13th May, 2013 | Articles |

Confused Internet Users unwittingly commit Online Piracy

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Results of a recent independent survey - commissioned by law firm Wiggin - questioning 2,500 participants about up/ downloading commercially produced media (music, videos, etc) on the Internet revealed that many Internet users are well and truly confused as to what actually constitutes an illegal download - and are subsequently turning into online video, music and so on pirates without realising they are breaking the law.

Almost half - 44 per cent, to be precise - of the individuals questioned did, for example, believe that it was perfectly legal to upload media that has been commercially produced onto file-sharing sites, although some of them admitted to being unsure about the legality of such uploads.

Approximately 35 per cent of participants in the survey firmly believed copying TV shows or films as files from third parties - friends, relatives or other acquaintances - was legal. Again, some of these people admitted not really knowing for sure whether it was legal or not.

Strangely enough, although almost two thirds of the people questioned admitted regularly searching for unauthorised content via Google and other search engines - and more than a quarter doing so on a daily basis - the vast majority of these respondents agreed on the importance of copyright.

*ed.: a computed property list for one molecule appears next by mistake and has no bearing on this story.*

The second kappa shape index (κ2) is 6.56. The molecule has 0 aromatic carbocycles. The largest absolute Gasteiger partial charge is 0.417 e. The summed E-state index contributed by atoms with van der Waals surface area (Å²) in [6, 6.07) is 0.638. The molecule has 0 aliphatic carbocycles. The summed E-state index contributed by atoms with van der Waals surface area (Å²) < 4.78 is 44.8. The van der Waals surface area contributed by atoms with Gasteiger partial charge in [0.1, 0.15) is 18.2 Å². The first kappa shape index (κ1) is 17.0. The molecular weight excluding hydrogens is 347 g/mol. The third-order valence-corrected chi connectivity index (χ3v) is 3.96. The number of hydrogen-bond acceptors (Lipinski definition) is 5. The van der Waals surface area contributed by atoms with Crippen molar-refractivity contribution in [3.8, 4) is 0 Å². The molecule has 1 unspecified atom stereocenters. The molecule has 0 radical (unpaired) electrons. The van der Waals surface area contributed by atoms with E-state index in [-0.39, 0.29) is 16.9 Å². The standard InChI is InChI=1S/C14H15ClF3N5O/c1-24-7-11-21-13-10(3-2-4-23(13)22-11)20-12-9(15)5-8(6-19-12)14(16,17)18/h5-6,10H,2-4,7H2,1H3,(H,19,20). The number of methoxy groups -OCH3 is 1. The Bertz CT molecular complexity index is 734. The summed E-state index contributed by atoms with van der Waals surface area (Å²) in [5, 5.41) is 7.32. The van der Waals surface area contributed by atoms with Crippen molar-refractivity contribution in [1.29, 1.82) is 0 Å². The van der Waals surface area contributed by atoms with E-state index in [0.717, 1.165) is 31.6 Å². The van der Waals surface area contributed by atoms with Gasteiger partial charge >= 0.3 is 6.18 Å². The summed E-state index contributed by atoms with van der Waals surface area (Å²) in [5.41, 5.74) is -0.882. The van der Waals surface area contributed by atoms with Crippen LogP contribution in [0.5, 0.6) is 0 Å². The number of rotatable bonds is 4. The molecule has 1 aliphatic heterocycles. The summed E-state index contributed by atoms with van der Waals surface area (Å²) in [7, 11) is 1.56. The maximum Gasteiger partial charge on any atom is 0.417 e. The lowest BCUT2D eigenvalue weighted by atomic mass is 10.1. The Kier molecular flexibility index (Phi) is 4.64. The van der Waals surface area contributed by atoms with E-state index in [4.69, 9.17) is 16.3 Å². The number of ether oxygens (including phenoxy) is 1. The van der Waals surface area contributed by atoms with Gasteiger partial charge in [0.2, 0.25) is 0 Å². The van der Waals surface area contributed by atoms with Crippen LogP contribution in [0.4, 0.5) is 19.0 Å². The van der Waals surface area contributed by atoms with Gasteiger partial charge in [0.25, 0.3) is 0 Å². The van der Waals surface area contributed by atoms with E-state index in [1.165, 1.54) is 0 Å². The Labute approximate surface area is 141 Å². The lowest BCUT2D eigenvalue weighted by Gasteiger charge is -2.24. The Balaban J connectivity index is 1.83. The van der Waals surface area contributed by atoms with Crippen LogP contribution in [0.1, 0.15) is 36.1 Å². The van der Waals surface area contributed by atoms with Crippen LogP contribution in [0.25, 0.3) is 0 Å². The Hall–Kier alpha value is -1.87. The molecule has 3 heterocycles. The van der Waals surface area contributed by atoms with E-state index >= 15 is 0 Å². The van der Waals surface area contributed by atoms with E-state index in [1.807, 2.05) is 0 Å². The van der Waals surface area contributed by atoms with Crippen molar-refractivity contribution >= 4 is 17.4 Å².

A total of 68 per cent do, as a matter of fact, believe that copyright infringements should be prevented and that it is necessary to protect individuals/ companies within the creative industry against piracy. This figure is, by the way, up from a similar survey conducted in 2010, when only 55 per cent felt protecting creative industries against piracy was necessary.

It seems obvious that something has to be done to make respective laws clearer. Right now, nobody really knows where simple, legal sharing ends and piracy begins. Is sharing a track of music online really that different to listening to it at home among a group of friends? Surely, introducing a friend to a piece of music they have not heard before - and subsequently have not purchased a 'legal' copy of - via the Internet is no different to letting them hear it at home?!

While it is clear that artists have to make a living, it is hard to believe that someone sharing/ downloading a track or a video is going to make a huge difference to their earnings as a whole - especially when considering that these downloads are often followed by 'legal' copies being purchased anyhow.

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